⎝ mo ⎠ ⎝ 300 ⎠

3/ 2 3/ 2

19 ⎛ mdsh ⎞

*

⎛ T ⎞

NV = 2.47 × 10 ⎜⎜ ⎟⎟ ⎜ ⎟ cm −3 = 2.47 × 1019 ⋅ (0.33)(1) = 8.2 × 1018 cm −3

⎝ mo ⎠ ⎝ 300 ⎠

(

− E g / 2 kT )

ni = N C NV e = 1.87 × 1018 ⋅1.14 × 10 −12 = 2.14 × 10 6 cm −3

( )

− E f − EV / kT

po ≈ N A = 1× 1016 cm −3 = NV e

⎛ p ⎞ ⎛ 1016 ⎞

The Fermi level is E f − EV = − kT ln⎜⎜ o ⎟⎟ = −0.026 ln⎜⎜ ⎟ = 0.17eV

18 ⎟

⎝ NV ⎠ ⎝ 8.2 × 10 ⎠

no =

ni2

=

(

2.14 × 106 )

2

= 4.6 ×10 − 4 cm −3

po 1016

Energy band diagram for the p-type GaAs of Example 2.5.

Figure 2.15

⎛ po ⎞ ⎛ 1016 ⎞

The Fermi level is E f − EV = − kT ln⎜⎜ ⎟⎟ = −0.026 ln⎜⎜ ⎟ = 0.17eV

18 ⎟

⎝ NV ⎠ ⎝ 8.2 × 10 ⎠

2-15

Example 2.6 A simple silicon is doped with a background concentration of NA

= 4 x 1016cm-3. then 1017 cm-3 donors are added. Find the room temperature

concentrations of electrons and holes in the orginal and final materials and draw

the energy diagram for each.

NV = 2.47 × 1019 (1.15)

3/ 2

= 3.05 × 1019 cm −3

⎛ po ⎞ ⎛ 4 × 1016 ⎞

E f − EV = − kT ln⎜⎜ ⎟⎟ = −0.026 ln⎜⎜ ⎟ = 0.17eV

19 ⎟

⎝ NV ⎠ ⎝ 3.05 × 10 ⎠

no =

ni

2

=

(

1.06 × 1010 )

2

= 2.81× 103 cm −3

po 4 × 1016

For n - type material

no = N D − N A = 1017 − 4 × 1016 = 6 × 1016 cm −3

⎛ ND ⎞ ⎛ 6 × 1016 ⎞

EC − E f = − kT ln⎜⎜ ⎟⎟ = −0.026 ln⎜⎜ ⎟ = 0.16eV

3/ 2 ⎟

⎝ 2.47 × 10 (1.09) ⎠

19

⎝ NC ⎠

po =

(

ni2 1.06 ×1010

=

)

2

= 1.9 ×103 cm −3

no 6 ×1016

The energy band diagrams for Example 2.6: (a) uncompensated p-type material; (b) compensating donors are

added to make the material net n type.

Figure 2.16

2-16

The electron distribution function n(E) as a function of energy (energy on the vertical axis).

Figure2-17

2.17 n(E ) = S (E ) f (E )

3/ 2 3/ 2

1 ⎛ 2mdse*

⎞ 1 ⎛ 2mdse*

⎞

S (E ) = ⎜ ⎟ E − EC = ⎜ ⎟ EK

2π 2 ⎜⎝ h 2 ⎟⎠ 2π 2 ⎜⎝ h 2 ⎟⎠

( ) ( ) ( )

f (E ) = e

− E − E f / kT − E − EC + EC − E f / kT − E K + EC − E f / kT

=e =e

3/ 2

1 ⎛ 2mdse*

⎞ − (EC − E f )/ kT

n(E ) = ⎜

2 ⎜

⎟

2 ⎟

e E K e − EK / kT

2π ⎝ h ⎠

dn( EK ) ⎡ ⎛ 1 ⎞ ⎛⎜ 1 ⎞⎟⎤ − EK / kT

= 0 = C ⎢ EK ⎜ − ⎟+⎜ ⎥e

dEK ⎢⎣ ⎝ kT ⎠ ⎝ 2 EK ⎠⎥⎦ ⎟

⎛1 ⎞

n(EK ) peak = n⎜ kT ⎟

⎝2 ⎠

Average kinetic energy of the conduction electrons

∞

∫ EK n(EK )dEK 3

< EK >= 0

∞

= kT

∫ n(E )dE

0

K K

2

2m* EK 2π 2πh 2πh

wave vector K = = , λ = =

h2 λ 2m* E K 3

2m* kT

2

2π 1.06 × 10 −34 (

= 24nm

)

(

3(0.067 ) 9.1×10 −31 (0.026 ) 1.6 × 10 −19 ) ( )

Energy band-gap dependence of silicon on temperature.

Figure 2.18

2-18

Plot of electron concentration n0 as a function of temperature in n-type silicon for four values of net doping.

Also indicated is the temperature dependence of ni.

Figure 2.19

2-19

Normalized plot of n0/ND as a function of temperature. This plot is for ND = 1016 cm−3.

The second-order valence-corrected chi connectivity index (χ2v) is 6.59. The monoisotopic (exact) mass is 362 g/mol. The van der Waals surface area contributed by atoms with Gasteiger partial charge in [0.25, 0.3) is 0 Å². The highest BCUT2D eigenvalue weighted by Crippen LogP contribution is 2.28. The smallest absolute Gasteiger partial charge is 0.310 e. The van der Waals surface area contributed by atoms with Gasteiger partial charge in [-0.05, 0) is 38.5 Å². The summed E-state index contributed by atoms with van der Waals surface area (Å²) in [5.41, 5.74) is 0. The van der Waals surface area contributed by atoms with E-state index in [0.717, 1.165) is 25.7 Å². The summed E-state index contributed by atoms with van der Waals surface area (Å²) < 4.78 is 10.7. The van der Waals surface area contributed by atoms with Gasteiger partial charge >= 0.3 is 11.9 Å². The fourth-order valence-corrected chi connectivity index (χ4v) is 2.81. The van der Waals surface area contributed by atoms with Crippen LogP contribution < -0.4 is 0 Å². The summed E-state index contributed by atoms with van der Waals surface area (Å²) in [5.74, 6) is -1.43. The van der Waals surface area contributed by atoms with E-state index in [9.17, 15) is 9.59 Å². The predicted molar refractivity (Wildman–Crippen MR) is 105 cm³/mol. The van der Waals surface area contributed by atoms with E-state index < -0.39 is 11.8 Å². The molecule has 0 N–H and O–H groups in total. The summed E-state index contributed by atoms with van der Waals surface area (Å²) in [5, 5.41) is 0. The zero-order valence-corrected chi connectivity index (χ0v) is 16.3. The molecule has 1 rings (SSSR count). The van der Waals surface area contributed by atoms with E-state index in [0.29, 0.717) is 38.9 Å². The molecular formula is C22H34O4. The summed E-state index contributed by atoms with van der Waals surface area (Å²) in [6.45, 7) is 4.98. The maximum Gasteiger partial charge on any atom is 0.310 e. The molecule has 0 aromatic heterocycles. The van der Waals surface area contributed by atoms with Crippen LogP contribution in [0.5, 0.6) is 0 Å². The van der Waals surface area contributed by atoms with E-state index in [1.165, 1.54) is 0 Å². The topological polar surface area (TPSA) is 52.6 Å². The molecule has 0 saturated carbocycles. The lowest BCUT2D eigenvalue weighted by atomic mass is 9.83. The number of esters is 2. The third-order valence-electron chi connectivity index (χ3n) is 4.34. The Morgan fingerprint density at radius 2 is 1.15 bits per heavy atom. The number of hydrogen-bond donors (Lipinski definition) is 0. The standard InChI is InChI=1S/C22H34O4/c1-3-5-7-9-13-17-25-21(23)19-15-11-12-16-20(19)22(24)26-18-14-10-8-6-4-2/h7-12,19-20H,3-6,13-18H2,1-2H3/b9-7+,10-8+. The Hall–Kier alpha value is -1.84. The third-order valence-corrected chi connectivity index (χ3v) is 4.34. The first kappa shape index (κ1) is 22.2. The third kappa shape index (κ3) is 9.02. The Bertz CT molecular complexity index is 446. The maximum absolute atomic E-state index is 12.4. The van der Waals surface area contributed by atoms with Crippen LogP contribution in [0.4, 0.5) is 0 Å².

Figure 2.20

2-20

Under high doping concentrations, the formerly discrete donor levels smear into a band, effectively narrowing

gap by an amount ΔEg.

2-21

the band

Figure 2.21

energy states are not overlapping.

states are overlapping. This lowers the bottom of the conduction band.

This is called impurity induced bandgap narrowing.

ΔE g = ECo − EC

= E go − E g ( N D )

The states for the higher donor levels can overlap if the doping concentration is high enough (dopant atoms

close enough together).

Figure 2.22

2-22

Reduction of room-temperature band gap ΔEg as a function of donor density in phosphorus-doped silicon.

Figure 2.23

[(

ΔE g = 4.372 ×10 −11

ND ) + (1.272 ×10

0.5 −4 −6

ND )

− 0.25 −4

] eV

band gap narrowing small for N D << 1018

( )

− ECo − E f / kT

no = N C e

Otherwise,

( )

− ECo − ΔE g − E f / kT

no = N C e

2-23

Plot of energy band diagram of a degenerate semiconductor. The intrinsic energy gap Eg0, the actual energy

gap Eg, and the apparent band gap E*g are indicated.

band 2-24

Figure 2.24

In the case of Fermi energy level crossing into the conduction band

due to heavy doping, the energy need for electrons to be conducting

is apparent band gap E*g because below the Fermi energy level the

states are filled with other electrons already.

ΔE = E go − E

*

g

*

g

Carrier concentrations in degenerate semiconductors

no po = ni2 = N C NV e − Ego / kT nondegerate

EC : actual conduction band edge

EC* : apparent conduction band edge(Fermi energy level)

ΔE g* ≈ ΔEC* = ECo − EC*

no = N D

( )

− E f − EV / kT − E g* / kT ( )

− E go − ΔE g* / kT

po = NV e = NV e = NV e

− E go / kT (ΔE )/ kT

* ⎡ N D (ΔE g* )/ kT ⎤ − E go / kT

no po = N D NV e e g

=⎢ e ⎥ C V

N N e

⎣ C

N ⎦

⎡ N D (ΔE g* )/ kT ⎤

=n ⎢ 2

i e ⎥ degenerate n - type

⎣ NC ⎦

⎡ N A (ΔE g* )/ kT ⎤

no po = n ⎢2

i e ⎥ degenerate p - type

⎣ NV ⎦

Apparent band-gap narrowing as a function of impurity concentration for uncompensated n-type and

p-type Si.

Figure 2.25

Curve fitting

⎛ ND ⎞

ΔE g* ( N D ) = 18.6 ln⎜ ⎟ meV n - type for N > 1017

cm −3

⎝ 7 ×10 ⎠

17 D

⎡ ⎡ ⎤

2 ⎤

⎛ ⎞ ⎛ ⎞

ΔE g ( N D ) = 9 ⎢ln⎜ 17 ⎟ + ⎢ln⎜ 17 ⎟⎥ + 0.5 ⎥ meV

N N

* A A

p - type for N A > 1017 cm −3

⎢ ⎝ 10 ⎠ ⎣ ⎝ 10 ⎠⎦ ⎥

⎣ ⎦

2-25

Figure 2P.1

2-26

Figure 2P.2

2-27

Figure 2P.3

2-28

Figure 2P.4

2-29

Figure 2P.5

2-30